A study conducted by Bertolini et al. (2007) on Italian firms revealed that the adoption, integration, and implementation of information technology systems increased their potential to reduce their lead times significantly. The use of IT works to achieve three functional support issues which Auramo, Kauremaa, & Tanskanen (n. d) detail as transaction execution, collaboration and coordination, and decision support. With this in focus, companies increase their flow of information among relevant parties along the chain, improve their efficiency, and are also able to focus on other equally important functions of their operations. The use of IT also enhances a company’s ascendancy over the flow of materials and information and thereby enhances its accountability, which with increased process optimization, improves profitability, stability, and sustainability, which relates to continuity as going concerns.

While at heart of the success of the supply chain management at Unilever lies strategic management efforts that determine its success, it is the augmentation of these efforts with technology that largely contributes to its performance. As mentioned, Unilever was among the first few companies to integrate technologies in their supply chain operations, as seen with its introduction of the RFID systems. According to its supply chain report (Unilever 2019), the company further leverages on digital applications and connections to ensure that it synchronizes its globally dispersed operations for ease of management. With the integration of IT in its supply chain management, Unilever distinguishes itself as a company that has an unmatched grip on its operations about every critical element that makes its whole.

As detailed above, Unilever has been a global blockbuster sowing to its brand, which is credited to a host of activities that define its business operations. At the core is its supply chain systems, which have made it appear on the Gartner supply chain top 25. In this case, it distinguishes itself as a global leader in supply chain management ahead of other players in the same or different sectors. Regarding this, there is a profound difference between its method of operation and others’ which ultimately explains this scenario. While some companies, such as Unilever, may have a mix of supply chain strategies blending third party logistics (3PL), 4PLs, and in-sourcing, others may adopt two or less of these strategies. The decision to use any of these models, according to Ciemcioch (2019), hinges on the ability of companies to define in practicum the benefits attributed to them and capabilities to put them in motion.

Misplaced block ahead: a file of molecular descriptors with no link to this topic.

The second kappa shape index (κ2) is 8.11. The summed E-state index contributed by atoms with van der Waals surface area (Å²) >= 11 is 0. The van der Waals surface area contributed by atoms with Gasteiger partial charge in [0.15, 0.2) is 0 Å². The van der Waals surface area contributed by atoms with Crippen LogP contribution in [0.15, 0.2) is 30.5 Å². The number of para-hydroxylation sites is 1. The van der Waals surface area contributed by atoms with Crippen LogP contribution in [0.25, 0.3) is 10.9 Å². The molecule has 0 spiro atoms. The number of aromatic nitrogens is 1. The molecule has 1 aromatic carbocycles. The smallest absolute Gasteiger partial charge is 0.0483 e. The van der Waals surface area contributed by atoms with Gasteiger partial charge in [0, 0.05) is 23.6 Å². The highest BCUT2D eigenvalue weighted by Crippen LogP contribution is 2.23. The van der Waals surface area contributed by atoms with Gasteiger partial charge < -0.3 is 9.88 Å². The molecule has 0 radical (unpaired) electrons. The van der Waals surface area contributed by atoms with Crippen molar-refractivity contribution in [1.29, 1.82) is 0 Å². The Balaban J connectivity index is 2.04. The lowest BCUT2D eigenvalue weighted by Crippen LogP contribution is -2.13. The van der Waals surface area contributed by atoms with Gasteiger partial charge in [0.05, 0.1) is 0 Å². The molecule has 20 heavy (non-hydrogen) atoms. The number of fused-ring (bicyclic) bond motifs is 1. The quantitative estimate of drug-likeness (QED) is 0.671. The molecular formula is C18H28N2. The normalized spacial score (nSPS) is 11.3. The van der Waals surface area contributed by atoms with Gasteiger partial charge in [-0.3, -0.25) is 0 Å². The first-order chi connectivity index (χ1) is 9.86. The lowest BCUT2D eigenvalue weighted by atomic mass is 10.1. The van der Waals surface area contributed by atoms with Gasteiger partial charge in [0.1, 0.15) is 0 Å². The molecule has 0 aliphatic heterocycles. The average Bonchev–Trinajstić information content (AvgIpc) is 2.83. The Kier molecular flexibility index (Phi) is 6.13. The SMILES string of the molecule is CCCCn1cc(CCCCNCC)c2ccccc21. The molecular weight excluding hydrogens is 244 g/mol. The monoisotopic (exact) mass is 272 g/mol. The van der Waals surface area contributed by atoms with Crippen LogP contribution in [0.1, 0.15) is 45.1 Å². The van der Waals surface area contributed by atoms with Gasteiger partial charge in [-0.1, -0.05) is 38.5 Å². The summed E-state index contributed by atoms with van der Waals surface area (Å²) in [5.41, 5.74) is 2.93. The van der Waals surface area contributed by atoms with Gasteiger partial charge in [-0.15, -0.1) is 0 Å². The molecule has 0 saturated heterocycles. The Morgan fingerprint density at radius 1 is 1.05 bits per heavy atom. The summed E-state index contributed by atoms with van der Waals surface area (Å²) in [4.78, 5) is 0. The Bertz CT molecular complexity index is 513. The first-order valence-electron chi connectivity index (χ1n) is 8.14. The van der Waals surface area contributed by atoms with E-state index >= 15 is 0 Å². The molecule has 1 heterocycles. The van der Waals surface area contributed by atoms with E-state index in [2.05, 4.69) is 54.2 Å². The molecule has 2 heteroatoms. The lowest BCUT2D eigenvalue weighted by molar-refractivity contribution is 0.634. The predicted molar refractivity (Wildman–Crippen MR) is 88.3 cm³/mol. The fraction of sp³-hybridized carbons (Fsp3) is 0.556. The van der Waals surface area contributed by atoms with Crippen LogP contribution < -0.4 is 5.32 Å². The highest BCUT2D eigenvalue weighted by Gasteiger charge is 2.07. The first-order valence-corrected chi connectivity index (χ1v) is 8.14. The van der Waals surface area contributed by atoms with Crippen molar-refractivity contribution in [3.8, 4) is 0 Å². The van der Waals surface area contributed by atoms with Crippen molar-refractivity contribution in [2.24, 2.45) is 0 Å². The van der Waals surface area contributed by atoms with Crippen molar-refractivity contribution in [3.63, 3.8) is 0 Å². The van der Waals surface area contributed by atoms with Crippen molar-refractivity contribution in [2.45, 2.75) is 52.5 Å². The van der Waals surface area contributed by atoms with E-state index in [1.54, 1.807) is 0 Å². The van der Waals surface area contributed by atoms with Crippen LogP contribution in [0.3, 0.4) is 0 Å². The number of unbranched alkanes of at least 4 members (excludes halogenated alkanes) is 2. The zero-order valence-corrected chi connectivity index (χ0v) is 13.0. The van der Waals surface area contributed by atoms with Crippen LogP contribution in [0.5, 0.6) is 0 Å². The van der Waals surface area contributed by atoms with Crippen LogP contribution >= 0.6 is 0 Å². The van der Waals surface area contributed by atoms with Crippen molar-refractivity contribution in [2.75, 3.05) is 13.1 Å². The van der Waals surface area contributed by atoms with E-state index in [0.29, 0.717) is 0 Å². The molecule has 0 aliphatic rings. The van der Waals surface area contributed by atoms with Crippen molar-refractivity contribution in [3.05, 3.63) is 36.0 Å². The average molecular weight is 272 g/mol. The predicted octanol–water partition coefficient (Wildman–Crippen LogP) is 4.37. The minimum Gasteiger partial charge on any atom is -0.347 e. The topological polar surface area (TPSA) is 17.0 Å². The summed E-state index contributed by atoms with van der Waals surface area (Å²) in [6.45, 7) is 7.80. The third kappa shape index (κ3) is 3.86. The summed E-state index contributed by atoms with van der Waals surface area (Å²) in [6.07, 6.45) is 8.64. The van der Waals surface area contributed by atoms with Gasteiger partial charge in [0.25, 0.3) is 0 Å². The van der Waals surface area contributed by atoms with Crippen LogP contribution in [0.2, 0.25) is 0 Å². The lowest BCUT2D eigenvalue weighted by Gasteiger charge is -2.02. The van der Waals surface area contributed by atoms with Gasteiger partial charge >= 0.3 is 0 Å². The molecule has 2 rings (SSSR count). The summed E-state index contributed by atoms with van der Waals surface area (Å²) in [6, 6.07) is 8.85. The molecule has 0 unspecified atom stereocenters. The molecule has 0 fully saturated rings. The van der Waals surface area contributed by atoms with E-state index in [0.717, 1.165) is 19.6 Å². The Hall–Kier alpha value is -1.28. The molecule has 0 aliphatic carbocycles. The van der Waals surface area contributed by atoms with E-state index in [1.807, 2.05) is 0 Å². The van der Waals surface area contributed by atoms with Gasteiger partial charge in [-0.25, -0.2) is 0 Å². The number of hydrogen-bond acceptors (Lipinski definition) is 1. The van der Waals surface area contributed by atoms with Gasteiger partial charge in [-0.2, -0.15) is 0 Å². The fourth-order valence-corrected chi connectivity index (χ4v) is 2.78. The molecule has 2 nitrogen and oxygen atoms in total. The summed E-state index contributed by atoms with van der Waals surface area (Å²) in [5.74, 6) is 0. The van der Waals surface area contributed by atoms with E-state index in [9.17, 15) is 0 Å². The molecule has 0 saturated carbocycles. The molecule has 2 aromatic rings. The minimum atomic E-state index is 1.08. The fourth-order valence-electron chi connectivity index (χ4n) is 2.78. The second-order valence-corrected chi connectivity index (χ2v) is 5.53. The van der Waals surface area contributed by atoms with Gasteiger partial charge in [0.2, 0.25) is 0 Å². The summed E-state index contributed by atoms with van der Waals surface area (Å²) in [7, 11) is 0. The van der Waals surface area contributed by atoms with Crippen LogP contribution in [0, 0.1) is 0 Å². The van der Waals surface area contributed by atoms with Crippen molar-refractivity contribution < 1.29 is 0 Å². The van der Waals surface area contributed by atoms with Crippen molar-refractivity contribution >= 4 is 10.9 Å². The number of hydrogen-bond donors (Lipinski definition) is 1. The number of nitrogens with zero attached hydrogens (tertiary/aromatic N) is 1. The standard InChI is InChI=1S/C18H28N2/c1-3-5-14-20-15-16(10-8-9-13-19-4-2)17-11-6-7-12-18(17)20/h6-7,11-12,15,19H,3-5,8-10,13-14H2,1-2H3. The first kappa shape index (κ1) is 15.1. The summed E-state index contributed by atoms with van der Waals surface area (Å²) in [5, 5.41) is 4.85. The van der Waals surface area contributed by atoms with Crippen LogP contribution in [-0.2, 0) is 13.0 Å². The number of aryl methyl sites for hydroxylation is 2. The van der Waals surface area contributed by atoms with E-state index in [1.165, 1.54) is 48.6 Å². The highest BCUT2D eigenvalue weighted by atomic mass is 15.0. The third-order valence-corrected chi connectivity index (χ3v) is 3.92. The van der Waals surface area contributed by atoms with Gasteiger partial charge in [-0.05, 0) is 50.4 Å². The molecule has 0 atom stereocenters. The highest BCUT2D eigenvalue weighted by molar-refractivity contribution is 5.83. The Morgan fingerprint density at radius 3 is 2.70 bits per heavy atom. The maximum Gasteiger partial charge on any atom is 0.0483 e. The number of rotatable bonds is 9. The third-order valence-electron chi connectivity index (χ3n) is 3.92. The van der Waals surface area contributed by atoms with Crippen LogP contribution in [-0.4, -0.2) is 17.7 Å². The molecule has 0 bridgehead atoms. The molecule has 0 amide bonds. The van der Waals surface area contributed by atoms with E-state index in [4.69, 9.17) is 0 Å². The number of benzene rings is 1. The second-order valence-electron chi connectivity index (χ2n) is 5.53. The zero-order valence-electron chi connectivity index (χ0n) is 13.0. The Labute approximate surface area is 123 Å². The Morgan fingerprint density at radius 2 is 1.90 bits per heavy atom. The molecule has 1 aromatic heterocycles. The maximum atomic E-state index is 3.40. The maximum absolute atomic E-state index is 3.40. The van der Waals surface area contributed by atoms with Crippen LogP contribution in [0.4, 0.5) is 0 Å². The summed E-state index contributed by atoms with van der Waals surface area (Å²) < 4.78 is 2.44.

While the above differences define companies regarding their supply chain management distinctively, there are operations that are common amongst them. That in essence implies that notwithstanding the sector, global strategy, or size, the activities of firms would somehow be common. In its case, Unilever has demonstrated a strong capability to remain afloat in business, and functionally in its supply chain management. Following this analysis, the company can further strengthen its position by finding a perfect structure of its 4PLs and 3PLs as well as in-sourcing to augment each of the three models. As illustrated, the company had cut off its inbound logistics vendors for full control, but it proved an unworthy venture in the case of China. Since growth is not capped, China may only be precedence to further challenges, in which case it needs to reconsider its Ultralogistik. Additionally, it would be prudential that the company reevaluates its measures for accountability among its logistics vendors for more efficiency. The decision to take over inbound logistics was mainly due to this void, and therefore filling it would be fundamentals important in the adoption and implementation of the first recommendation.